For the last number of years Ireland’s second row has been the permanent residence of Paul O’Connell and Donnacha O’Callaghan. There have been a few tenants to mind the property and some pretenders who have tried to flat out take it over, but ultimately the 4 and 5 jerseys have never strayed far away from the Munster duo.
Both men have been incredible servants to club and country, 170 caps between them, a coincidental 85 each, stands to show their incredible partnership. Both men were a part of the 2005 and 2009 British and Irish Lions tours and it is little wonder that other great second rows like Leo Cullen and Mick O’Driscoll, have found themselves with limited international opportunities.
But, O’Callaghan and O’Connell are entering the twilight of the careers, much like the rest of Ireland’s “golden generation”. At ages 33 and 32 respectively the future of Ireland’s second row is soon to be the talking point of the pack, and just who will fill the massive void between front and back rows?
Staying in Munster there are options already waiting to blossom, Donnacha Ryan can slot in at second row or at flanker, and his ability in the line out makes him a worth candidate in the second row. Ryan is 29 later this year, so time is sadly against the 6’6 Limerick born powerhouse. With 18 caps to his name, Ryan may be a suitable stop gap in preparing the younger guard for the formidable level of test rugby. Sadly, Ryan is a short term option at second row.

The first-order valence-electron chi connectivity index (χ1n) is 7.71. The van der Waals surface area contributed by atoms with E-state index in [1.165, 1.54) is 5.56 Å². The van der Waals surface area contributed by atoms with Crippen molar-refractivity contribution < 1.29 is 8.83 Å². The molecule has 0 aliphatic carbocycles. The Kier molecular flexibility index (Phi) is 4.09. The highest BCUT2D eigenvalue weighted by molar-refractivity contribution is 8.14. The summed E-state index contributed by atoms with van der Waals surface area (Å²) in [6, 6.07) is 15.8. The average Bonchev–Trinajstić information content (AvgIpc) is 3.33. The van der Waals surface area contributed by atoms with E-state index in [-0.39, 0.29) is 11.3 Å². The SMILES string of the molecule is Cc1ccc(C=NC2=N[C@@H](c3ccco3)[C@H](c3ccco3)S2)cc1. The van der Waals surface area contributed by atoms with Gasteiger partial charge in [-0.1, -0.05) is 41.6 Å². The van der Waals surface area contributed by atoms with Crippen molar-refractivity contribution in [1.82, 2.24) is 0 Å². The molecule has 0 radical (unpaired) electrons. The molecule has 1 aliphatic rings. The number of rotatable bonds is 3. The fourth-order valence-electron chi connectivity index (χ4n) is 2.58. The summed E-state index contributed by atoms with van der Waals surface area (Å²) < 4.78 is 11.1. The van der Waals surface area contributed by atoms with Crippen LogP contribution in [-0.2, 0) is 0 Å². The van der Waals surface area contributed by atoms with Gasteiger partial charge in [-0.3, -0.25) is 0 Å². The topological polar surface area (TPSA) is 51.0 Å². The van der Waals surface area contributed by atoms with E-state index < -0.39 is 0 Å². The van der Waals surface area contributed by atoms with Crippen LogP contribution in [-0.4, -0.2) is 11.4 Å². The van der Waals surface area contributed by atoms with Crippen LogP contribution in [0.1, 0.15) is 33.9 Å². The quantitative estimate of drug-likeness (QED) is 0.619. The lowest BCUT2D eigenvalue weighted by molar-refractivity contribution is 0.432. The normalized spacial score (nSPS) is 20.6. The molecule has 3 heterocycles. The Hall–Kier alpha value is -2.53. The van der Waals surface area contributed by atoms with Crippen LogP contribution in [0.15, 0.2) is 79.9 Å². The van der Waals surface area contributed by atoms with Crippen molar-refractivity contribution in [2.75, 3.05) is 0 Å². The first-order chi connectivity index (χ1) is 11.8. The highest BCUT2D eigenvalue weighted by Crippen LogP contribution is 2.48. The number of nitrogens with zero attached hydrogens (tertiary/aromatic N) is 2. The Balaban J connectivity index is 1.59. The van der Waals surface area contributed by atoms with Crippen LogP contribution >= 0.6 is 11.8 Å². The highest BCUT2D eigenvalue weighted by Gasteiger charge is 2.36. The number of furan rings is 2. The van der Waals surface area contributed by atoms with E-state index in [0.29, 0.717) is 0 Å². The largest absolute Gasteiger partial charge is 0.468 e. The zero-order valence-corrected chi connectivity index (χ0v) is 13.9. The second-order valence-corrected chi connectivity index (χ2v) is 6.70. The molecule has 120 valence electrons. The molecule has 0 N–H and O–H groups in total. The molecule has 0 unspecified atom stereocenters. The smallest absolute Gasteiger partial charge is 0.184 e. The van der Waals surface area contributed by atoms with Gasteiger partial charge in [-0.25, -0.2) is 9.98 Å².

A much younger but uncertain option is the 23 year old Ian Nagle. Some people in Munster were full of hype when he came on the scene in 2010 and put in an incredible showing in Munster’s victory over Australia, but a combination of injuries and poor form have dampened the flames that were surrounding the Cork Con club man. At 6’6 and 106kg he is a solid unit but with no real test yet to his name he still has much to prove. He has represented Ireland with the Wolfhounds twice and at underage level but there are question marks remaining and the coming 2 seasons will be pivotal in his future. Nagle is one to keep an eye on but not to get distracted by as there would seem to be better options available.
Ulster have been in flowing form this season and offer one such option. Brian McLaughlin has instilled a confidence and belief that is noticeable in every area of the pitch, especially in the towering presence of Dan Tuohy.